Downloads Are Out to Destroy You!!
The previous part in this series was about being aware of traps set by download sites and how to use them safely. In this part, we will focus on things you need to know about the download process. There are many distractions and nice big enticing download buttons everywhere. But, hold on and read on to find out some best practices to follow before you click that download button.
To start with, look at the pictures below and see how sites that offer downloadable content are trying to trick you.
Best Practices Before You Downlaod
Beware of Five-Star Vaporware
Vaporware is mainly software that is all hype and no substance. These are the software with five stars on websites that feature “free” software downloads, complete with big green download buttons. You might read the description and think, “look at all the five stars, it must be good, I should get it.” The point is: be skeptical about these types of downloads. I have a good example that will demonstrate this.
This one guy named Andy Brice ran an experiment: he created a fake software, basically created a text document and made it look like an executable software, or a software that can be installed on your computer. He named it AwardMeStars, indicated that it did nothing, and submitted to over one thousand download sites. He not only got awards for his software that does noting, but the software also got great reviews and lots of high ratings from over 200 sites, with our 400 sites pending. One such example is below.
This software was obviously not vented by these download sites and just posted for people to download. The bigger concern is: how do we know if these programs are safe and doesn’t contain spyware, trojans or other malware that can damage our precious computer. This guy could have easily uploaded a malicious program with a nice fake description, like “Free software to turbo boost slow Windows 7” and no one would be the wiser. How can we trust these sites? What substance, if any, do these “five star”awards carry if the software isn’t even given a second look? Scary isn’t it?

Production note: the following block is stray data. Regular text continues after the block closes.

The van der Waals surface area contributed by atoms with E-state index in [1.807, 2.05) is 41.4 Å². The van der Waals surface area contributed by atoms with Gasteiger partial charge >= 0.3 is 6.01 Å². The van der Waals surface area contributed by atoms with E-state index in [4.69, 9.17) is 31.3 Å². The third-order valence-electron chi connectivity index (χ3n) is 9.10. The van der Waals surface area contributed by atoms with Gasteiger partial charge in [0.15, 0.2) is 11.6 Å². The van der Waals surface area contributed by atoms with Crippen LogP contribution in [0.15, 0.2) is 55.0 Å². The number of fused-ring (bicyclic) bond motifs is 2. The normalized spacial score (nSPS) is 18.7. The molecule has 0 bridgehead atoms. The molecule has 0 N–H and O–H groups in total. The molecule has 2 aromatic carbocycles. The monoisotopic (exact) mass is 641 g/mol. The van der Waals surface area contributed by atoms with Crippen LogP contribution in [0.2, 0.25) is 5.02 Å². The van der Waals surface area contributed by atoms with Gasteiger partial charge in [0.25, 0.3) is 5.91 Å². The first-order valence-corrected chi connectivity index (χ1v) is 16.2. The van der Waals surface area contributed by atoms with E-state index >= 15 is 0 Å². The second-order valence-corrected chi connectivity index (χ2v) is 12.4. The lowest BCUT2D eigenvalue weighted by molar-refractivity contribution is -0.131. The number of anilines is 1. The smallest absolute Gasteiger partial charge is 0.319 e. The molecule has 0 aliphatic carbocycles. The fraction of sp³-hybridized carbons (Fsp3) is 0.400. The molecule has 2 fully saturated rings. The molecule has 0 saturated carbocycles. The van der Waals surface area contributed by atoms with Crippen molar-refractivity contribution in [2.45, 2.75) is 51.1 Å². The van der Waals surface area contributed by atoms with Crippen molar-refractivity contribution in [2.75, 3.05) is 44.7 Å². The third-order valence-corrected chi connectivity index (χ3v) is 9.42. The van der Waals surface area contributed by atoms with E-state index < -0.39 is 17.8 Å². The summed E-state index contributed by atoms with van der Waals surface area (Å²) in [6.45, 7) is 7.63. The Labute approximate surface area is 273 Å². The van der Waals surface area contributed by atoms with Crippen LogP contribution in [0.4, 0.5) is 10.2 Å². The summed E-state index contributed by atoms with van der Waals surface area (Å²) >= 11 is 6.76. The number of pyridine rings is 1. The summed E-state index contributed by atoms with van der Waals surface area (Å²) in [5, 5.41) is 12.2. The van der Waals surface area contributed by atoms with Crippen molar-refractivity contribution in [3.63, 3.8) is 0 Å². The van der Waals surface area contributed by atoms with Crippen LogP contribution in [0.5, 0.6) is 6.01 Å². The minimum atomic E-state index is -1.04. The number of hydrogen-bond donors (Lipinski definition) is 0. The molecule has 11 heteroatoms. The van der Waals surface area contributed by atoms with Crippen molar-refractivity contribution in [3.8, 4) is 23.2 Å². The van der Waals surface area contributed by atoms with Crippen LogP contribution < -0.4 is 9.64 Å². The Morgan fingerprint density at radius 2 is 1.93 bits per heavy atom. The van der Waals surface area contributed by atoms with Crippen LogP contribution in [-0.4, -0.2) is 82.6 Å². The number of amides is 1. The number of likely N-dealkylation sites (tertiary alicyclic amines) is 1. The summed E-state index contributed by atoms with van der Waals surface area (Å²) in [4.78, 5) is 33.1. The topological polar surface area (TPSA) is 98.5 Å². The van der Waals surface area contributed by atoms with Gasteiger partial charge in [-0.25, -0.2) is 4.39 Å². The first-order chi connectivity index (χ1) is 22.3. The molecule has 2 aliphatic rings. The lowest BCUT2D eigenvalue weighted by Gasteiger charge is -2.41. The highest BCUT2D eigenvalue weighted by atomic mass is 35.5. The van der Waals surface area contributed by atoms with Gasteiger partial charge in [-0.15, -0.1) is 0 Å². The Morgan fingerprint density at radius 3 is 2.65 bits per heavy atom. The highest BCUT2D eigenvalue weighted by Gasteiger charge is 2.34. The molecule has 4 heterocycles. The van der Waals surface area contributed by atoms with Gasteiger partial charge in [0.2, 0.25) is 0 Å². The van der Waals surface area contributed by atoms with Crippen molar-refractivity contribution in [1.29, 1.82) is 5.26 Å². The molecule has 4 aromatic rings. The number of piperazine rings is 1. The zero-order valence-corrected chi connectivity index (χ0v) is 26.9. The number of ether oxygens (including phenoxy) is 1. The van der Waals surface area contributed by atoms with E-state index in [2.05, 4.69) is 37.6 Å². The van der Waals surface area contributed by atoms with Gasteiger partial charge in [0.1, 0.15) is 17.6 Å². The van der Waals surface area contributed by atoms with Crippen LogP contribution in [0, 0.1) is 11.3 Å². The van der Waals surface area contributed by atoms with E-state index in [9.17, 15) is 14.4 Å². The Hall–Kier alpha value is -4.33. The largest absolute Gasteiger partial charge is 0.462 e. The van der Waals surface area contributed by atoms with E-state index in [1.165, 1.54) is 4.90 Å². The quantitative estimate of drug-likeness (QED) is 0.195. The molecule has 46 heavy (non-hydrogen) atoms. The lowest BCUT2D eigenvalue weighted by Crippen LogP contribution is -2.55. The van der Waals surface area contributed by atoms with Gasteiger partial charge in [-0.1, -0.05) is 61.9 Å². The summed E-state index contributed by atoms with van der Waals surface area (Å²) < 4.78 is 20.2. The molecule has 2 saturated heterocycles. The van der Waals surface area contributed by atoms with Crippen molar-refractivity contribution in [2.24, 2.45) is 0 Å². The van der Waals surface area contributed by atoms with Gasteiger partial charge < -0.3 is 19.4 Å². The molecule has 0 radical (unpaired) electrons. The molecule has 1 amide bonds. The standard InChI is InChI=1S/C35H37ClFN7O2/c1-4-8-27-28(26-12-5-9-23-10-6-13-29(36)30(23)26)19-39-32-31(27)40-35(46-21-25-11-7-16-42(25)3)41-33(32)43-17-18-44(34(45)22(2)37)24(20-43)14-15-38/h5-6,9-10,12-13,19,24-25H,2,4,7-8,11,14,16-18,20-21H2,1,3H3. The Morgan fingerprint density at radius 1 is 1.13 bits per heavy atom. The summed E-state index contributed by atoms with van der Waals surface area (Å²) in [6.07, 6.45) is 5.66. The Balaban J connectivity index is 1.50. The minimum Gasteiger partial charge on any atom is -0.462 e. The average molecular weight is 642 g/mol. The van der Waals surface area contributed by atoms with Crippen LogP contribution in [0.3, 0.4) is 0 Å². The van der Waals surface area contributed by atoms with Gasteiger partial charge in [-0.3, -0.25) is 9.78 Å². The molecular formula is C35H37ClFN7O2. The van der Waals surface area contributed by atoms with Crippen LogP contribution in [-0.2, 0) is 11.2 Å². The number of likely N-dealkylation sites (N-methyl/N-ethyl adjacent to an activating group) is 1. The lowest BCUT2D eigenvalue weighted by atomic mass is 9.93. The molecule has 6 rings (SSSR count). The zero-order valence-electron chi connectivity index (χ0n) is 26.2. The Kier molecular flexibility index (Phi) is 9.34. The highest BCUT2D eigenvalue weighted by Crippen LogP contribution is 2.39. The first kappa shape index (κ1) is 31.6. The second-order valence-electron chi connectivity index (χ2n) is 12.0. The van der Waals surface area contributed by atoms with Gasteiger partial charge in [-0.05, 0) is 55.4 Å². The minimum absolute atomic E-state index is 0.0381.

Don’t click the First Download Button You See
Just look at that nice green button below….don’t you want to just click it?
Fight the URGE and check it before you click it!
Many download pages are heavily cluttered with ads and other distractions designed to trick you into clicking the wrong thing. Take your time, and look carefully. It could be an advertisement or could install something called a Download Manager, which would install resource hogging, computer slowing, ugly looking collection of garbage, such as toolbars, adware, spyware, viruses and so on. But many consumers will get so far as to install all of it before realizing it’s not the program they wanted. At this point, hours of precious time would be wasted looking for how to uninstall all this bloatware.
So… Don’t click the first button your eyes and mouse are attracted to. Instead, scroll down the page and examine a bit to find the correct one. Hover your mouse pointer over the link and your browser will indicate where the link will take you. If it looks suspicious, don’t click it. Most probably it might be a simple button rather than a big, fancy button. Remember the Indiana Jones Holy Grail scene “You Must Choose… But choose wisely.” It’s not always the most shiny button one must click.
Indiana Jones 3 Holy Grail Scene
Never Use Quick Install